Entry for February 08, 2006

The picture, showing a protester being dragged off from a strip mine site,  is from the cover of To Save the Land and People: A History of Opposition to Surface Coal Mining in Appalachia by Chad Montrie from the University of North Carolina University Press.  (ISBN:0-8078-2765-7).  You can reach the press at  uncpress@unc.edu.  A review of the book appears in Environmental History,  The book is available from Virginia Tech’s library.  They have an e-copy you can view online. 

I’m in Blacksburg to see the Appalshop films  at Tech and spend the night at Nathan’s.   To Save the Land and the People is also the name of the 1999  Anne Lewis film they showed tonight.  Both the book and the film take their name from the Kentucky organization in Knott county which helped put an end to the broadform deed.

A few of the anecdotes were notable,  especially the account by a man in his eighties who threatened to shoot seven lawmen who came to arrest him for stopping strip mining on the property of his late son-in-law, a Vietnam casualty.  He was released after his neighbors came to Hindman and  threatened a jailbreak .   I wish Lewis’s film had more of narrative thread to connect the interviews. 

To get a clearer idea of the group, I turned to Montrie, specifically to “Expedient Environmentalism”,   his article published in the January 2000 issue of Environmental History.

One of the first and best-known of the groups formed to battle coal and land companies was the Appalachian Group to Save the Land and People (AGSLP), founded in 1965. AGSLP was initially a local effort by residents of Clear Creek, in Knott County, Kentucky, to stop stripping on local ridges. Members of the group blocked strippers and their bulldozers with their bodies, shot at them with guns, and even continued to work through the courts. They convinced Governor Breathitt to come to the region and see the damage being done by strippers for himself, and he was sincerely moved. Breathitt canceled the stripping permit for Clear Creek and used an executive order to strengthen reclamation requirements. But the problems that had brought the group into being continued, and AGSLP spread to Breathitt, Pike, Floyd, and Harlan counties within a few years.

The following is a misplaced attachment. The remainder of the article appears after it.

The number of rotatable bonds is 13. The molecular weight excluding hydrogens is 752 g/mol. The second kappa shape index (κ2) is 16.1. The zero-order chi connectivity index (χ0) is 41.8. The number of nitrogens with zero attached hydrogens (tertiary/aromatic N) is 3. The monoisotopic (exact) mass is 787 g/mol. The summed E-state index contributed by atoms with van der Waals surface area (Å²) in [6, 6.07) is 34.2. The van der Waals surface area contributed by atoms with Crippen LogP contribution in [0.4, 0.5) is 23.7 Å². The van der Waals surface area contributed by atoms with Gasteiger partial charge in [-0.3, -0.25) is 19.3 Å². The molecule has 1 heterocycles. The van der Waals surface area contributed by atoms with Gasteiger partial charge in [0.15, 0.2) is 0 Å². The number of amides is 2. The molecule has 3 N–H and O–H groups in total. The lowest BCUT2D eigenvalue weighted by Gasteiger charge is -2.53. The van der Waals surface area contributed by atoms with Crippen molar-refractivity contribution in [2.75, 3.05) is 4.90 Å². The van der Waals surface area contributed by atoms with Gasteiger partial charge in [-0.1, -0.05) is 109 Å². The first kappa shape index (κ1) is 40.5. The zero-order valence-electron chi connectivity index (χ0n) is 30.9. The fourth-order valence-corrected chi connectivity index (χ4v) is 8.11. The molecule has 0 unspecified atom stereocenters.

Surface mining opponents also began resorting to sabotage. During the summer of 1967, they blew up a $50,000 shovel at the Kentucky Oak Mining Company’s site and $300,000 worth of machinery at a Tarr Heel Coal Company site in Lost Creek, including a bulldozer, auger, tow trucks, drills, and a welder. No arrests were made, and as a state police detective noted, even if arrests had been made a Knott County jury never would have convicted the suspects. A year later, in nearby Leslie County, Kentucky, saboteurs tied and blindfolded the night guard at the Round Mountain Coal Company, and over the next four hours, proceeded to destroy $750,000 worth of equipment using the company’s own explosives. In December 1968, the Blue Diamond Coal Company lost a diesel shovel, six bulldozers, a truck, drills, and a railroad car to explosives detonated by trespassers at a strip mine site in Campbell County, Tennessee, just across the state line. The damages added up to nearly one million dollars. Those responsible for this destruction were likely members of the AGSLP or associated with other local efforts to ban stripping, and some of them were undoubtedly deep miners familiar with explosives. AGSLP activists, including deep miners, attended meetings at which sabotage was planned, and they also were making public statements that could have incited such a response. At what was dubbed a “People’s Hearing on Strip Mining,” in Wise, Virginia, Warren Wright called on opponents of strip mining to bypass judges and legislators, who were too crooked and too heartless to trust. When Floyd County, Kentucky, residents began organizing against surface mining they circulated a petition to the Department of Reclamation, but warned that if the petition did not work, “other action will have to be taken by the people themselves.”

But back to the films.  I much  preferred Mimi Pickering‘s  Her 1975 Buffallo Creek Flood:  An Act of Man includes interviews at the time of the 1972 flood.  Unfortunately, we only got to see an excerpt that left me wanting more. 

Pickering’s  1984 film, Buffalo Creek Revisited, shown in its entirety, is  heartbreaking, documenting  how communities were disbanded after the flood, when the Pittston Corporation and the State Department of Highways refused to let people back on their land.  Local flood victims were moved hodgepodge to live in a series of camps filled with trailers stacked so close together, they might as well have been cordwood.  One resident interviewed likened it to living in a concentration camp.

The flood, blamed on an Act of God, but exacerbated by human negligence, the displacement and broken promises all have  resonances with the aftermath of Hurricane Katrina on New Orleans.

Unfortunately, Nathan only got to see the Lewis film, which was shown last, as he had another meeting earlier.  When we went back to his place, we had his homemade  cobbler made from local winesap apples, topped with whipped cream.  He says he adapted the recipe from the Joy of  Cooking and the topping is equal parts flour, brown sugar and butter with a tough of cinnamon.  Yum!


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